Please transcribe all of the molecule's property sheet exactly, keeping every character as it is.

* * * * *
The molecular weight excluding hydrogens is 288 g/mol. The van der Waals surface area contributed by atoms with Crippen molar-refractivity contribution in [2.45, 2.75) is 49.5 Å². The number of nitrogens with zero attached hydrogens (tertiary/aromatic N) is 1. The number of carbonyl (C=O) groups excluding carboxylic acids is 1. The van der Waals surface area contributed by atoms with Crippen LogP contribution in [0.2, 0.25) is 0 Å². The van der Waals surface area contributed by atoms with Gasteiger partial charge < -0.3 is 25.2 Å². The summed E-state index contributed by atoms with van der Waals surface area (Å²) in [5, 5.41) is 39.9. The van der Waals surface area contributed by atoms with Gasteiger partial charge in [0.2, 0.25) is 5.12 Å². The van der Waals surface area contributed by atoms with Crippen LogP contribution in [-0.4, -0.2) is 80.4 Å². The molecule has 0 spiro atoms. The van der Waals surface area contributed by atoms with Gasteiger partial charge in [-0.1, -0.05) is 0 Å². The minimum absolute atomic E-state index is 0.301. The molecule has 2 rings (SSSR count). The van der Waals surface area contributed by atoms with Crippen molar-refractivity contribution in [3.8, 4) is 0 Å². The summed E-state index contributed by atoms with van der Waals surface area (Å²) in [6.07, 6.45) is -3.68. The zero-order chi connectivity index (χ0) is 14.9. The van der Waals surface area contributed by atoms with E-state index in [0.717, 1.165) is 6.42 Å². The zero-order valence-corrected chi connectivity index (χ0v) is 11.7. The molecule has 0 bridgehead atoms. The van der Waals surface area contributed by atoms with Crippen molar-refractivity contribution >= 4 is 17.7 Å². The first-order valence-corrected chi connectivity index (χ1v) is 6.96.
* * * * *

The molecular weight excluding hydrogens is 288 g/mol. The van der Waals surface area contributed by atoms with Crippen molar-refractivity contribution in [2.45, 2.75) is 49.5 Å². The number of nitrogens with zero attached hydrogens (tertiary/aromatic N) is 1. The number of carbonyl (C=O) groups excluding carboxylic acids is 1. The van der Waals surface area contributed by atoms with Crippen LogP contribution in [0.2, 0.25) is 0 Å². The van der Waals surface area contributed by atoms with Gasteiger partial charge < -0.3 is 25.2 Å². The summed E-state index contributed by atoms with van der Waals surface area (Å²) in [5, 5.41) is 39.9. The van der Waals surface area contributed by atoms with Gasteiger partial charge in [0.2, 0.25) is 5.12 Å². The van der Waals surface area contributed by atoms with Crippen LogP contribution in [-0.4, -0.2) is 80.4 Å². The molecule has 0 spiro atoms. The van der Waals surface area contributed by atoms with Gasteiger partial charge in [-0.1, -0.05) is 0 Å². The minimum absolute atomic E-state index is 0.301. The molecule has 2 rings (SSSR count). The van der Waals surface area contributed by atoms with Crippen molar-refractivity contribution in [3.8, 4) is 0 Å². The summed E-state index contributed by atoms with van der Waals surface area (Å²) in [6.07, 6.45) is -3.68. The zero-order chi connectivity index (χ0) is 14.9. The van der Waals surface area contributed by atoms with E-state index in [0.717, 1.165) is 6.42 Å². The zero-order valence-corrected chi connectivity index (χ0v) is 11.7. The molecule has 0 bridgehead atoms. The van der Waals surface area contributed by atoms with Crippen molar-refractivity contribution >= 4 is 17.7 Å². The first-order valence-corrected chi connectivity index (χ1v) is 6.96.